Storms such as Hurricane Sandy of 2012 belong to the class of Extratropically Transitioning tropical cyclones [ET events]. These systems can have potentially devastating societal impacts as far from their tropical genesis as Scandinavia, Japan or New Zealand. In the late 1990s, the importance of these events began to be realized [Jones et al. 2003]. My group documented the ET climatology for the North Atlantic [Hart and Evans 2001] and developed the Cyclone Phase Space (CPS) to map the structural evolution of ET systems [Hart 2003; Evans and Hart 2003]. Subsequent studies included analyzing the pathways to ET [Arnott et al. 2004; Hart et al. 2006] and examining them using both realistic and idealized numerical simulations [Prater and Evans 2002; Kimball and Evans 2002; Evans and Prater-Mayes 2004]. We developed metrics to track the (poor!) forecast model skill at capturing structure changes during ET [Evans et al. 2006; Veren et al. 2009] and applied clustering methodologies to objectively partition ensemble forecasts of ET [Keller et al. 2011; Kuruppumullage Don et al. 2015]. The use of clustering to explore the sensitivity of ET evolution to the TC and environment conditions is an active area of my research in collaboration with Francesca Chiaromonte, Alex Kowaleski, Sarah Jones, Julia Keller and Prabhani Kuruppumullage Don.
The impacts of realistic TC boundary layer structures and treatment of sea spray on TC potential intensity [Kowaleski and Evans 2015a, b] and the impacts of convection and topography on the development of African Easterly Waves [Hamilton et al. 2015] are other active areas of investigation and subtropical cyclones continue to distract me [Guishard et al. 2007, 2009; Evans and Guishard 2009; Evans and Braun 2012; González-Alemán et al. 2015].
Tropical meteorology, climate and climate change, atmospheric dynamics, fluid dynamics.
My background in applied mathematics – particularly, geophysical fluid dynamics – led to my interest in teaching dynamics classes at all levels. Interpretation and manipulation of the equations provides a sound basis from which to understand and forecast the atmosphere.
Tropical storms (from thunderheads to hurricanes) have fascinated me since Cyclone Tracy devastated Darwin on Christmas Day in 1974. This love of tropical meteorology has drawn me to study tropical cyclones "from soup to nuts" to gain an understanding of the role of the tropics in the global climate system. These topics are encompassed in my undergraduate (stronger forecasting focus) and graduate (more theoretical) classes in tropical meteorology.
Anomalies in the tropics (whether individual storms, seasonal or longer) can impact higher latitude weather, thus having implications for forecasting all around the globe. I regularly offer graduate seminar courses.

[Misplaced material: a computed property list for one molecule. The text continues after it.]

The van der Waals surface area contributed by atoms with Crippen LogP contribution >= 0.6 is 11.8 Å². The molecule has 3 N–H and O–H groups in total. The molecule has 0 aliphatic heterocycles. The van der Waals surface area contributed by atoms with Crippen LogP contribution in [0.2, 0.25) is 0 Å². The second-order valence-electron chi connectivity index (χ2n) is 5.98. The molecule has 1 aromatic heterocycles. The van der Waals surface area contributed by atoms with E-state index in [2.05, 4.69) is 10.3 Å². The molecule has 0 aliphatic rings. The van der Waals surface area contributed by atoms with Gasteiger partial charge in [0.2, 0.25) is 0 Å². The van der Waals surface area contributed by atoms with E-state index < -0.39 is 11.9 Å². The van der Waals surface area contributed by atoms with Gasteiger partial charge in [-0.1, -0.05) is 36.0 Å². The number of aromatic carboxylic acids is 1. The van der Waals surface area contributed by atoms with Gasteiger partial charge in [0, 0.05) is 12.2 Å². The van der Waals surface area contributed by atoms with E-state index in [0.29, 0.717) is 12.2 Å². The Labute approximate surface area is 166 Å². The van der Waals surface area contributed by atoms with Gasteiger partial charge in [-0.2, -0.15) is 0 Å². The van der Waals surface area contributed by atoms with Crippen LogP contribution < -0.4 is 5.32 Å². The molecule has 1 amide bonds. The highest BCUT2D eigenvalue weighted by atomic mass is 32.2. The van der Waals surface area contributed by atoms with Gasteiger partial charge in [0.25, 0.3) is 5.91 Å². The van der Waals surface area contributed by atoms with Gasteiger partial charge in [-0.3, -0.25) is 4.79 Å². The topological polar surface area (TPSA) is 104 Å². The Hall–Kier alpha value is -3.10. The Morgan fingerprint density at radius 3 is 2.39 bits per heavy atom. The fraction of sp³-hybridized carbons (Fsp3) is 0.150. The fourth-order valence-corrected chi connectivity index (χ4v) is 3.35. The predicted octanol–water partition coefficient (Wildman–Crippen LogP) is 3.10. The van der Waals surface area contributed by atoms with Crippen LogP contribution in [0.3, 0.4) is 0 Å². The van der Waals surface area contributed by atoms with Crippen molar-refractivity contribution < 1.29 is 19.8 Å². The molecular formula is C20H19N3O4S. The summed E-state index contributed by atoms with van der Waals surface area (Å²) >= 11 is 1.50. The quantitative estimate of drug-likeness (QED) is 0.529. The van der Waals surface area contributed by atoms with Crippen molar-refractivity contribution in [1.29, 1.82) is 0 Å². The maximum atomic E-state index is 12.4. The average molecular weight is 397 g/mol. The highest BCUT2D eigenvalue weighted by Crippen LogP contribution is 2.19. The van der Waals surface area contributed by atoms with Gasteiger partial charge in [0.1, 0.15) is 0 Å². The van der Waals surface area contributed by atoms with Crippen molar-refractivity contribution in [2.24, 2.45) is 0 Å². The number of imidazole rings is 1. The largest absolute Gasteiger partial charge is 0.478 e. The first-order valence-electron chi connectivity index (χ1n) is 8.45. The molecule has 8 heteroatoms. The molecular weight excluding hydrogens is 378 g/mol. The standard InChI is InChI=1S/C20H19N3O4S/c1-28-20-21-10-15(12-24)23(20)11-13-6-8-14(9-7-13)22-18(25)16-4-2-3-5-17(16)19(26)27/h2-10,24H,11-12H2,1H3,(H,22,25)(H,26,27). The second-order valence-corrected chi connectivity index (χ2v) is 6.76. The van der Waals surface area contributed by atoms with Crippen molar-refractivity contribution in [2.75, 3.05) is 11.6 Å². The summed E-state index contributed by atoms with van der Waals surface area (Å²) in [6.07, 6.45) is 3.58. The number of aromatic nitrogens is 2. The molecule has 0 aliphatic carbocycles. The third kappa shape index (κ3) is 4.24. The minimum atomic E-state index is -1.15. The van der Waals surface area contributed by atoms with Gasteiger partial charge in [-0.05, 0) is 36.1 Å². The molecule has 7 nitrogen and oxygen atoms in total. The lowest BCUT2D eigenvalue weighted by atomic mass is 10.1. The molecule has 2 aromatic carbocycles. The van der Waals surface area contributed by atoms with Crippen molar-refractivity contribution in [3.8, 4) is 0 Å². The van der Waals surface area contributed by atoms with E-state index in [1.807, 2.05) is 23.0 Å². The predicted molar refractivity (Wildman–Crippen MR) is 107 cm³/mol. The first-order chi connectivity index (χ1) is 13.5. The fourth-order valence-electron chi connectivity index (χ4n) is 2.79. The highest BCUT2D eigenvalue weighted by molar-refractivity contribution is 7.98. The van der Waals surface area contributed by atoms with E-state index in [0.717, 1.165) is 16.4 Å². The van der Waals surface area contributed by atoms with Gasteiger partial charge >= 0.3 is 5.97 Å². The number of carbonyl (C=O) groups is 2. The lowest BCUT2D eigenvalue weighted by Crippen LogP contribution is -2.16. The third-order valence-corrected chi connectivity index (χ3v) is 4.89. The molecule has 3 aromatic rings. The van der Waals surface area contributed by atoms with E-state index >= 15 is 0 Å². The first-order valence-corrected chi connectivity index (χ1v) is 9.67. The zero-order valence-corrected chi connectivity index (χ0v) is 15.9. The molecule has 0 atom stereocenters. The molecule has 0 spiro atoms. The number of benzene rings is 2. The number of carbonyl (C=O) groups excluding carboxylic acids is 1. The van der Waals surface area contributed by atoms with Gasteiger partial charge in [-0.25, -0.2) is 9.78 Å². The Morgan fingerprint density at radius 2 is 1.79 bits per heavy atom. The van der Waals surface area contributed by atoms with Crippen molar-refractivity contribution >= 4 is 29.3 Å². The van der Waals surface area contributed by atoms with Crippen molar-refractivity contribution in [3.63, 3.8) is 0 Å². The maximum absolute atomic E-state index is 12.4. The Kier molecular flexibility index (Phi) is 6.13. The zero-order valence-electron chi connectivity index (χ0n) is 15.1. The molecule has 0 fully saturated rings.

Selected Professional Service
Chair, Search Committee for the Inaugural Director of the Penn State Water Institute (2015 – )
Executive Committee, Penn State Research IT Governance (2015 – )
Co-chair, PSIEE/EESI Science Communications Workshops (2014 – )
Awards and Fellows Nominations Committee, American Meteorological Society (2013 – )
Subject Matter Expert, ESCAP/WMO Typhoon Committee (2012 – )
Hurricane Risk Modeling Review Team, South Carolina Department of Insurance (2012 – 2013)
Science Advisory Board, NOAA/NCAR Developmental Testbed Center (DTC) (2011 – )
Nominations Committee for President and Councilors, American Meteorological Society (AMS) (2011 – 2014)
Reviewer, US National Academy of Sciences Report “Weather Services for the Nation: Second to None” (2011)
Co-Chair, 8th International Workshop on Tropical Cyclones (IWTC-VIII), World Meteorological Organisation (WMO), Republic of Korea (2010 – 2014)
Co-Chair, Agencia Estatal de Meteorología National Workshop on Subtropical Cyclones and Extratropical Transitions, Madrid, Spain (2008)
Executive Committee, Board on Oceans and Atmosphere, Association of Public and Land-grant Universities (APLU) (2007 – 2009)
US Science Steering Committee, The Observing System Research and Predictability Experiment (THORPEX) (2006 – 2009)
US Science Steering Committee, THORPEX/ T‑PARC (Pacific Asian Regional Campaign) (2006 – 2008)
National Science Board Panel “Towards a national agenda for hurricane science and engineering” (2006)
Councilor (elected), American Meteorological Society (AMS) (2005 – 2008)
Editor, Monthly Weather Review (2005 – 2007)
Professional Team Lead Meteorologist, Florida Commission on Hurricane Loss Projection Methodology (Florida State Board of Administration) (2003 – )
Science Team, United States Army Tropical Test Facility Relocation Initiative (1998 – 2000)